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Thessaloniki, Greece

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Size isn't everything, as any Thessalonian will tell you. Greece's second city certainly doesn't have an inferiority complex. In fact, they reckon you can tell a Thessalonian in any part of the rest of Greece: walking tall, with an extra spring in the step that you certainly don't encounter in hassled Athenians, he'll seem above everyone else. Perhaps the confidence comes from knowing that Thessaloniki is the best dressed city in Greece.

As your ship approaches the harbor you'll see the typical Mediterranean facade of white-painted apartment blocks. Close your eyes and imagine yourself on a ship sailing into port a century earlier - you'd be looking at minarets rising above red tiled roofs and sprawling ramparts of medieval defences and vast cemeteries. A lot of Thessaloniki was destroyed in the Great Fire of 1917, but if you look more closely at the seafront you'll see that some glorious Art Deco buildings survived to spice up the new look boulevards.

History's going to be a major feature of most people's stopover in Thessaloniki, but there's no need to be intimidated. You won't go far wrong if you split it into four categories: Ancient and Roman Greece - plenty of impressive ruins; Byzantine Greece - unusual churches; Ottoman Greece - the Turkish influence; and modern Greece - meaning anything after about 1800! Takes things easy and start in Modern Greece with a stroll along the seafront when you disembark. The Nikis - the harbor front road - is crammed with fashionable cafés and you could easily pass a pleasant few hours here, watching the smart Thessalonians, admiring the view of Mount Olympus or just chilling out with a fruit juice or ouzo and a plate of mezedes - little snacks, a little like Spanish tapas.

When you're ready to leave the 21st century behind, the fine Archaeological Museum at the far end of the Nikis has artifacts from every age and the whole of the region, if you think Greece is all about stone ruins check out the some of the Ancients’ home wares and their equally opulent jewelry. The museum also houses the Vergina Treasure of the Macedonian royals who founded the city. Byzantine Greece gets its own museum just next door, with beautifully displayed floor mosaics and wall painting.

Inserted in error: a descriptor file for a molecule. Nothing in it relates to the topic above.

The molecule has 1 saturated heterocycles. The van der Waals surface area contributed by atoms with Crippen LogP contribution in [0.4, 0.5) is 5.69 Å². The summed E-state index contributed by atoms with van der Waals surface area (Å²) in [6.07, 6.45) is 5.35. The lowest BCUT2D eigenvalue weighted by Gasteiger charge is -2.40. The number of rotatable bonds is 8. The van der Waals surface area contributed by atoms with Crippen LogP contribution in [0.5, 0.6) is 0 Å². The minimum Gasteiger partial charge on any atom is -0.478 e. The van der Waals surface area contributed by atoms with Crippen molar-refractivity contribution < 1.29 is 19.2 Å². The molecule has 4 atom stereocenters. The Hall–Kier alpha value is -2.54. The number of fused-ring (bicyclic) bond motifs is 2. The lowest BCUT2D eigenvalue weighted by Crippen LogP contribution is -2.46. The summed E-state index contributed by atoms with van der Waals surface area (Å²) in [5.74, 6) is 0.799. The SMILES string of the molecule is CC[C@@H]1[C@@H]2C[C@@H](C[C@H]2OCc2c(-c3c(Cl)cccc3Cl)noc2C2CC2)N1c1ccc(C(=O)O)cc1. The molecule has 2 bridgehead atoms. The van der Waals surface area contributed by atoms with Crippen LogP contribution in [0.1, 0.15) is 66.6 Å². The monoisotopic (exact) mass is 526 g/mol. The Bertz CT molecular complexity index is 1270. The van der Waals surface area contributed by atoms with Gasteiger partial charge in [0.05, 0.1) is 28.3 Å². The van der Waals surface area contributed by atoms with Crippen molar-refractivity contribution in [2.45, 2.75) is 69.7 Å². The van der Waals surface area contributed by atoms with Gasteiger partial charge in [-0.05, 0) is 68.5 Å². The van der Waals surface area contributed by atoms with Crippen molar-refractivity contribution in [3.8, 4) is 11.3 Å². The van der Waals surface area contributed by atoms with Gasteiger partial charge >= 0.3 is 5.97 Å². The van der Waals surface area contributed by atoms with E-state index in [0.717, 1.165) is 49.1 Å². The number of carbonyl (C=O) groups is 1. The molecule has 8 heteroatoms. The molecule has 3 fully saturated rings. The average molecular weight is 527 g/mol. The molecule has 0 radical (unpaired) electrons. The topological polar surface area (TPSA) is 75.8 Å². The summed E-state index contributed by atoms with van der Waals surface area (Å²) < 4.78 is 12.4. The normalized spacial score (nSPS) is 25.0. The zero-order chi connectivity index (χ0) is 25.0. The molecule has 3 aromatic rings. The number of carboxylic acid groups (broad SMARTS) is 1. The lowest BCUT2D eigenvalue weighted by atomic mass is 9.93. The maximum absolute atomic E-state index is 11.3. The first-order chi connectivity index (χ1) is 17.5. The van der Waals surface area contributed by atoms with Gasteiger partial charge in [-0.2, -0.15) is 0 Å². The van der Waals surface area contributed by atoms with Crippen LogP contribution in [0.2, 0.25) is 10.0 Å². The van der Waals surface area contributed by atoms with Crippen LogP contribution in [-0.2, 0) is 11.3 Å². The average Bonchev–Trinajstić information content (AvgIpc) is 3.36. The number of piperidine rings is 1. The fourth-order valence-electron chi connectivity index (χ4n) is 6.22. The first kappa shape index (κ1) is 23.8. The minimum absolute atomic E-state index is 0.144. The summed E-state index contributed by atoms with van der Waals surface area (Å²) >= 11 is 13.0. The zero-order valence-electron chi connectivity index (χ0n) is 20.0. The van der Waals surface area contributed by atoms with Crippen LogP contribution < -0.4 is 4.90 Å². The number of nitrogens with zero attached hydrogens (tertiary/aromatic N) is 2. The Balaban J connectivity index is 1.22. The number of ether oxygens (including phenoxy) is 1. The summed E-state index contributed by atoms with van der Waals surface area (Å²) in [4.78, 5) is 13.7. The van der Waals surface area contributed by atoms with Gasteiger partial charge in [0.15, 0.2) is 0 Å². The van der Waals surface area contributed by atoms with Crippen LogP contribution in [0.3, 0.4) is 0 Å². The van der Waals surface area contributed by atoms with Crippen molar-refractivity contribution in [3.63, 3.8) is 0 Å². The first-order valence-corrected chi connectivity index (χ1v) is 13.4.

Perhaps not surprisingly, Roman Thessaloniki seems to have been buried and built over, so you'll have to go underground for some of the best sites. The palace of Emperor Galerius Caesar, who made a martyr of the city's patron saint, has been excavated at Dimitriou Gounari and Platia Navarinou. Galerius built a huge himself a grand complex of buildings, but not much survives above ground. He celebrated a victory over the Persians with a triumphal Arch, decorated with self-portraits – back in those days a Roman emperor wasn’t doing his job properly unless he cultivated a really big ego. Close by is the Roman Rotunda - the best guess is that Galerius intended this for his own mausoleum. Since Roman times it's been a church and a mosque, some 4th century wall mosaics remain and the decapitated minaret is the city's last surviving one. They're still working on the site of the Roman agora, but you can peer through the fencing at what they've uncovered of the Roman marketplace.

Thessaloniki has a number of fine Byzantine churches, adaptations of the colonnaded design of Roman basilicas. Often the real glories are mosaics and frescoes that were whitewashed over by the Ottoman invaders and have only recently been uncovered. Agios Dimitrios is the largest church in Greece, rebuilt after the Great Fire. The crypt is thought to be based on the Roman baths where the martyr saint Dimitrios hid out, you can also see some mosaics and the remains of a fountain and fishpond. The other stars are the Panaga Halkeon and what's left of the 5th or 6th century Latomos Monastery.

When the Ottomans captured the city they didn't bother building their own mosques - they just tacked minarets onto the churches and whitewashed over the mosaics and frescoes, so most of the Ottoman remains are civic buildings. There are some good two-for-one packages for the cruiser here. The Yeni Hamam bathhouse has been restored as a bistro, outdoor cinema and concert venue: ancient culture and food in one package has to be worth a visit! The domed marketplace, the Bezesteni has been updated - it now hosts luxury shops and fashionable boutiques - retail therapy twinned with culture this time!

Even less remains of Thessaloniki's Jewish heritage, but the centerpiece of the city's vast market is the Modiano, a fresh produce hall named after the Jewish founders and the Flower Market Bath or Jewish Bath still has flowers outside and a fish tavern inside. A meal here, or in the atmospheric ouzeri of the Modiano brings you up-to-date, at least by Greek historical standards - and provides a fine finish to your city tour.

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